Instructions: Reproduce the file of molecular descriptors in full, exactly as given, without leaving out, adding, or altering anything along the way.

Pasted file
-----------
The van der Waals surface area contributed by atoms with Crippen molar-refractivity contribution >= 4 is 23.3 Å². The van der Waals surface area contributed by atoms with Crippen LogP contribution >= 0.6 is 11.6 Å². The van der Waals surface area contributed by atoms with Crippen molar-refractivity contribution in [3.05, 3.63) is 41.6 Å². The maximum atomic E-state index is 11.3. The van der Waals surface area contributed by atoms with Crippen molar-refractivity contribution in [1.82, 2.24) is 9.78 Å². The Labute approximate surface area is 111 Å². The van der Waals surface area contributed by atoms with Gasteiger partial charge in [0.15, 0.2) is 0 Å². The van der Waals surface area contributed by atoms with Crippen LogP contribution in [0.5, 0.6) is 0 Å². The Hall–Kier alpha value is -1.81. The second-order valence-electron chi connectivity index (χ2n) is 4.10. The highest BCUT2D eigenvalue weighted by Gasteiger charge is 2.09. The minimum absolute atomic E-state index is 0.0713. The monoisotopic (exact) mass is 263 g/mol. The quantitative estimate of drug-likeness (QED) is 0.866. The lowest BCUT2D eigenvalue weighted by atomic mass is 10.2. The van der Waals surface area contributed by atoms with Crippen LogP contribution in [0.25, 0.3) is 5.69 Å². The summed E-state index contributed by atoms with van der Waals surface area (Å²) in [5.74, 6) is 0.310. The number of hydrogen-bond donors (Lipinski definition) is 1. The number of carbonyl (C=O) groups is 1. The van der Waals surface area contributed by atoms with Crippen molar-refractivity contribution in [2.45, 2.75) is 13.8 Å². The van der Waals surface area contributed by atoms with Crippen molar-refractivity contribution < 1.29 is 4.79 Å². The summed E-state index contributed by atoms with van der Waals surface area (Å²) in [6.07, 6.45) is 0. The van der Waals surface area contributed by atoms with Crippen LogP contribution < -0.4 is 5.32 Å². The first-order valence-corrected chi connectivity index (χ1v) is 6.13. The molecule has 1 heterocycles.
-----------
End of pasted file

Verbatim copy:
The van der Waals surface area contributed by atoms with Crippen molar-refractivity contribution >= 4 is 23.3 Å². The van der Waals surface area contributed by atoms with Crippen LogP contribution >= 0.6 is 11.6 Å². The van der Waals surface area contributed by atoms with Crippen molar-refractivity contribution in [3.05, 3.63) is 41.6 Å². The maximum atomic E-state index is 11.3. The van der Waals surface area contributed by atoms with Crippen molar-refractivity contribution in [1.82, 2.24) is 9.78 Å². The Labute approximate surface area is 111 Å². The van der Waals surface area contributed by atoms with Gasteiger partial charge in [0.15, 0.2) is 0 Å². The van der Waals surface area contributed by atoms with Crippen LogP contribution in [0.5, 0.6) is 0 Å². The Hall–Kier alpha value is -1.81. The second-order valence-electron chi connectivity index (χ2n) is 4.10. The highest BCUT2D eigenvalue weighted by Gasteiger charge is 2.09. The minimum absolute atomic E-state index is 0.0713. The monoisotopic (exact) mass is 263 g/mol. The quantitative estimate of drug-likeness (QED) is 0.866. The lowest BCUT2D eigenvalue weighted by atomic mass is 10.2. The van der Waals surface area contributed by atoms with Crippen LogP contribution in [0.25, 0.3) is 5.69 Å². The summed E-state index contributed by atoms with van der Waals surface area (Å²) in [5.74, 6) is 0.310. The number of hydrogen-bond donors (Lipinski definition) is 1. The number of carbonyl (C=O) groups is 1. The van der Waals surface area contributed by atoms with Crippen molar-refractivity contribution in [2.45, 2.75) is 13.8 Å². The van der Waals surface area contributed by atoms with Crippen molar-refractivity contribution < 1.29 is 4.79 Å². The summed E-state index contributed by atoms with van der Waals surface area (Å²) in [6.07, 6.45) is 0. The van der Waals surface area contributed by atoms with Crippen LogP contribution < -0.4 is 5.32 Å². The first-order valence-corrected chi connectivity index (χ1v) is 6.13. The molecule has 1 heterocycles.